I am currently in Belgrade, Serbia as I write this. A few days ago I was sitting at a café when I started chatting with a very attractive older woman. She was in her 50’s – confident, classy and dynamic.

We had many laughs as we shared stories about our travels, relationships and my favorite topic – sex.

She told me a story of when she was in her early 30’s in a relationship with a man who was 2 years older than her and asked her to try anal sex. It was a first for both of them.

She agreed, and to her surprise she really enjoyed it, as did he. For the first time she experienced a powerful anal orgasm and was pleasantly surprised because she didn’t orgasm easily through her vagina.

Afterward, her lover felt repulsed and called her a ‘slut’ because she actually enjoyed it. Her pleasure came at the cost of his disrespect.

She was left feeling hurt and confused at his reaction, because her pleasure and openness were used against her. She didn’t understand why she was being ashamed for something that gave both of them intense pleasure?

She went on to tell me they broke up shortly after because he couldn’t come to terms with what had happened and she was still very hurt from his reaction, which was humiliating.

After that conversation I was left thinking about all the awful words we use to describe women who openly express their sexuality and desires.

As I travel through so many countries, I witness many contradictory views – new ideas about female sexual liberation clashing with old stereotype about “good girls’ and “sluts.”

How do we define a ‘slut’ anyway?

The ancient rites of love were not designed to further promiscuity, but to give meaning to female sexuality.

The virgin, the muse, the naughty, and the mother can all be embodied in a single woman, just as the boy, the hero, the fighter, the lover and the father can be embodied by a man.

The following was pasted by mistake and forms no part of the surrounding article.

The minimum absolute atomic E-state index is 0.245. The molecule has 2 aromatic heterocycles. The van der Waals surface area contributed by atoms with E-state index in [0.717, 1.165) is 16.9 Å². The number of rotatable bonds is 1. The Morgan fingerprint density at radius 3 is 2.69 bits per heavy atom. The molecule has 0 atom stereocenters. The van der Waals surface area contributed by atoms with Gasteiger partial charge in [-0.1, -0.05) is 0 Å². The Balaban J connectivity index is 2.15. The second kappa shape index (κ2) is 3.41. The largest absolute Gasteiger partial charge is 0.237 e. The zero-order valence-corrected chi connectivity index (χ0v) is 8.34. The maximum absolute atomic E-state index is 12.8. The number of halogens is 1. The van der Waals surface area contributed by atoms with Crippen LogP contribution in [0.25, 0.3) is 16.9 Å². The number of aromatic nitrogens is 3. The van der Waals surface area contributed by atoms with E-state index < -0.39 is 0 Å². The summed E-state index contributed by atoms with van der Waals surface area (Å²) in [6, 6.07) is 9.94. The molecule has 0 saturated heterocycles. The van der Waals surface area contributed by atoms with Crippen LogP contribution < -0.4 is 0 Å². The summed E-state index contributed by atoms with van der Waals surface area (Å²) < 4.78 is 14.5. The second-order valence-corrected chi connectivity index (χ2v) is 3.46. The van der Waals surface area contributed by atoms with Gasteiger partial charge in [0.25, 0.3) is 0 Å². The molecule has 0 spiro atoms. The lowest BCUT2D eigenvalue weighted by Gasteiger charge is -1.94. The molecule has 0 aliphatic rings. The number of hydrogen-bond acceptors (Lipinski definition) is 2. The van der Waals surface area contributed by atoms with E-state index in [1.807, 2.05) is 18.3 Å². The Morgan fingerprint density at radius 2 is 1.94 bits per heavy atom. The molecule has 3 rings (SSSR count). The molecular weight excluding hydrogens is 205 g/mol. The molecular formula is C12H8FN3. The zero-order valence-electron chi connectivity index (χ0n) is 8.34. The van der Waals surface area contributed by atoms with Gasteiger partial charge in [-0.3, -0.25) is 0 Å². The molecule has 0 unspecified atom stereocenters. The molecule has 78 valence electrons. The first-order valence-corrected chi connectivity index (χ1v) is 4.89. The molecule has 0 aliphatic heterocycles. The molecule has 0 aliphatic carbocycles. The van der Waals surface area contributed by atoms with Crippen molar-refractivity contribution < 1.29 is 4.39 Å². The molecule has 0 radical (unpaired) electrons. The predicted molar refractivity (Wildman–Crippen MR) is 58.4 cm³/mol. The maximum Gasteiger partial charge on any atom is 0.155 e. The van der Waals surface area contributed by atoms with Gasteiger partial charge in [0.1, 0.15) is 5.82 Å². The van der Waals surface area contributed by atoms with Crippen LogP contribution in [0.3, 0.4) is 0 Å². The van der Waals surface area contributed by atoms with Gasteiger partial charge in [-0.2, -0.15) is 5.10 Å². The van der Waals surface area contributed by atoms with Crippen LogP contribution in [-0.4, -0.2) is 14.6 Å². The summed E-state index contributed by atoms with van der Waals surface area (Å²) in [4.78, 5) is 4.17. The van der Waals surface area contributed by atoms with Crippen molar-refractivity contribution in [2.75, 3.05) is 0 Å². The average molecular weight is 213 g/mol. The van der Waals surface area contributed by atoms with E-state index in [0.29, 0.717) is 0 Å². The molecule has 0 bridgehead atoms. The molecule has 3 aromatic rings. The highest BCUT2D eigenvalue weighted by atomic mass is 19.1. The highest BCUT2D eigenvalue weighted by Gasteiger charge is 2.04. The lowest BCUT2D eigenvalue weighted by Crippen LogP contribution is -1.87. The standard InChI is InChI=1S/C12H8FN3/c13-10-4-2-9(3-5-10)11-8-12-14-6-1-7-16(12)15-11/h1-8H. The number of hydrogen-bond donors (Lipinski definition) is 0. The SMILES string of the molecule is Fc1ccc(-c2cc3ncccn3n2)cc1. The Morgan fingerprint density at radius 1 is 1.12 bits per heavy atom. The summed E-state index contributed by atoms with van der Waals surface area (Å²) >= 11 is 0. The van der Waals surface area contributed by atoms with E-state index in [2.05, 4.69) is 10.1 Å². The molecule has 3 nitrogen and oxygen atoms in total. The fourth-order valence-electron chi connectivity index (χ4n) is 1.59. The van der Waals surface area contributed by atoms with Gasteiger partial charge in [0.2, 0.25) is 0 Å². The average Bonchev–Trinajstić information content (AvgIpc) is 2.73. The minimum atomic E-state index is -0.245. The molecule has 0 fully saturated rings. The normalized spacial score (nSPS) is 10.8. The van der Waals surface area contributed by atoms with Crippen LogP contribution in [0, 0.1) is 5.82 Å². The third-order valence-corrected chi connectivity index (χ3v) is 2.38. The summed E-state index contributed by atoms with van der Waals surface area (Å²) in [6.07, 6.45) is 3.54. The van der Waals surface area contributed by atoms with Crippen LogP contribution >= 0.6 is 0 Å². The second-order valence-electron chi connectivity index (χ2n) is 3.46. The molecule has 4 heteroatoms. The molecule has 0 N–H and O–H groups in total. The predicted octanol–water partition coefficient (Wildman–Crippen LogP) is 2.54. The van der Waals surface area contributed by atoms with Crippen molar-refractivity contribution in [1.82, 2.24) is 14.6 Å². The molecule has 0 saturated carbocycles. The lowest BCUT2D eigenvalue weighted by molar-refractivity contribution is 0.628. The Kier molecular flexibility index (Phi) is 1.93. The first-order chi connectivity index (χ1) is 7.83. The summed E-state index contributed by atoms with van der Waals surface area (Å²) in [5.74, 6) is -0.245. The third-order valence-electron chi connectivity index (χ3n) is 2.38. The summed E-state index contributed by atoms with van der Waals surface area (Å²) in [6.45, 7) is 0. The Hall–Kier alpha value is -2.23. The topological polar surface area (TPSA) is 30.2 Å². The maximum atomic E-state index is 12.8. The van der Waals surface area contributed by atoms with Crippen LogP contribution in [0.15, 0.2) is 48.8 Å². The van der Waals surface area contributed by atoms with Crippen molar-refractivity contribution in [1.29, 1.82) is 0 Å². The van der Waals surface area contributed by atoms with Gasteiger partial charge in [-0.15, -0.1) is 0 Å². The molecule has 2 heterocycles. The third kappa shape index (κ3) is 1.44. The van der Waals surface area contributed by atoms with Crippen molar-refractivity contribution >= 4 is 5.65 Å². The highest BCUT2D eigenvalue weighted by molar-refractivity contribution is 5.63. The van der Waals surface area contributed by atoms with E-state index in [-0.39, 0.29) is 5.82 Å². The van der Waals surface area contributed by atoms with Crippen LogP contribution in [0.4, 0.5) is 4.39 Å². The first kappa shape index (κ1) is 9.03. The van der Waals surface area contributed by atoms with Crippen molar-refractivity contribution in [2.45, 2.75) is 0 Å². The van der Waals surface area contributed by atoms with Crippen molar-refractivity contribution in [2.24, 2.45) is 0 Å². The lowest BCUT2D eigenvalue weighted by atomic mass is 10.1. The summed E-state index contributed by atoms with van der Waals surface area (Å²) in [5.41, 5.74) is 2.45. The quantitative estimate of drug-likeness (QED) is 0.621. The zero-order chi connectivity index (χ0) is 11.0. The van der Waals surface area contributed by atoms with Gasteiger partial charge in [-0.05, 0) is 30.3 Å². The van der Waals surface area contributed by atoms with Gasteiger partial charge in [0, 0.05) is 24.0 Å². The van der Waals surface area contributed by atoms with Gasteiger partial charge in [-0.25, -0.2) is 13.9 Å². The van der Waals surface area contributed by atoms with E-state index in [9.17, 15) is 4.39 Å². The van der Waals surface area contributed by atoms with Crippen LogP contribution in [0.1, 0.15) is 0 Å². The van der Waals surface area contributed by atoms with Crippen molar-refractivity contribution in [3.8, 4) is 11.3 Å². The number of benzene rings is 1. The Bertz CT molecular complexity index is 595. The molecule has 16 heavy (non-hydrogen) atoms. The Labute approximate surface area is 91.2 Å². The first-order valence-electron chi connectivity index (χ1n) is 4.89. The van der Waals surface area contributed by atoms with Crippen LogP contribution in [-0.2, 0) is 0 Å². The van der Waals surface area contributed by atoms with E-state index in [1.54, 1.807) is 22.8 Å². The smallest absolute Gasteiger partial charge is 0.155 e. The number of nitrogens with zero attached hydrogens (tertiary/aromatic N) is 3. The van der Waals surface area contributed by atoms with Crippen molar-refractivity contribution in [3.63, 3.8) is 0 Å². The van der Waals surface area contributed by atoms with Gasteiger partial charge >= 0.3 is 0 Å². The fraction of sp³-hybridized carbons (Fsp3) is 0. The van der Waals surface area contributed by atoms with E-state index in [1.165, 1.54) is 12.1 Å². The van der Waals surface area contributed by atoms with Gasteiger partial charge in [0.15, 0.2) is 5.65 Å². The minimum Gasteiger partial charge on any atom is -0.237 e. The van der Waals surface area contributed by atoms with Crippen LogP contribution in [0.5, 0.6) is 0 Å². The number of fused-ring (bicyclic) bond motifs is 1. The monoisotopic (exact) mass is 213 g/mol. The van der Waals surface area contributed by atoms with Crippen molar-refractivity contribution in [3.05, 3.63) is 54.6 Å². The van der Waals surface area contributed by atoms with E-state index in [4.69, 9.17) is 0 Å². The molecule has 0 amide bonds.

As a woman, it’s limiting to describe with words the ecstatic feeling of opening up to a man without any worries or reservations of what he’s going to think after sex.

For many women it’s difficult to open in her raw beauty because for centuries our sexuality has been repressed and we don’t want to be labeled as sluts, whores, or other negative connotations used to describe a woman because of her sexual expressions.

It’s interesting to note that the word ‘slut’ is an offensive term used to describe a woman whose sexuality is insatiable, unapologetic, and shameful.

Paradoxically the term ‘stud’ is used to describe a highly sexual man, typically engaged with many women and often a term of envy and approval.

For many years female sexuality was diagnosed as a medical condition called “hysteria,” and the vibrator, as we know it today was actually designed by doctors who were tired of manually stimulating their female patients to orgasm to “treat” it.

(You can read all about fascinating exploration in Rachel Maines book title ‘The Technology of Orgasm’ or watch the movie hysteria.)

The legacy of our sex-negative history has left us with sexual language that is full of judgments, like the word ‘slut.’ To make any lasting changes we must first change the way we use words.

Some people don’t believe that words have power, while others say – each word carries its own energetic vibration, depending on the context.

A simple ‘word’ can melt our heart, or infuse us with anger and completely change our perspective. We can choose to use this force constructively with words of encouragement, or destructively using words of despair.

Words have energy and power with the ability to help, to heal, or to hurt, to harm, to humiliate and to humble.

Shame is such a debilitating power mechanism because it affects people both socially and internally.

So ladies let’s stop labeling each other because one of us may choose to express our sexuality in a way that is not ‘socially respectable.’

And gentlemen, be the reason she smiles, not the reason why she can’t love or trust another man.

“I’ve learned that people will forget what you said, people will forget what you did, but people will never forget how you made them feel.” ~ Maya Angelou

Cover Art By| Minjae Lee

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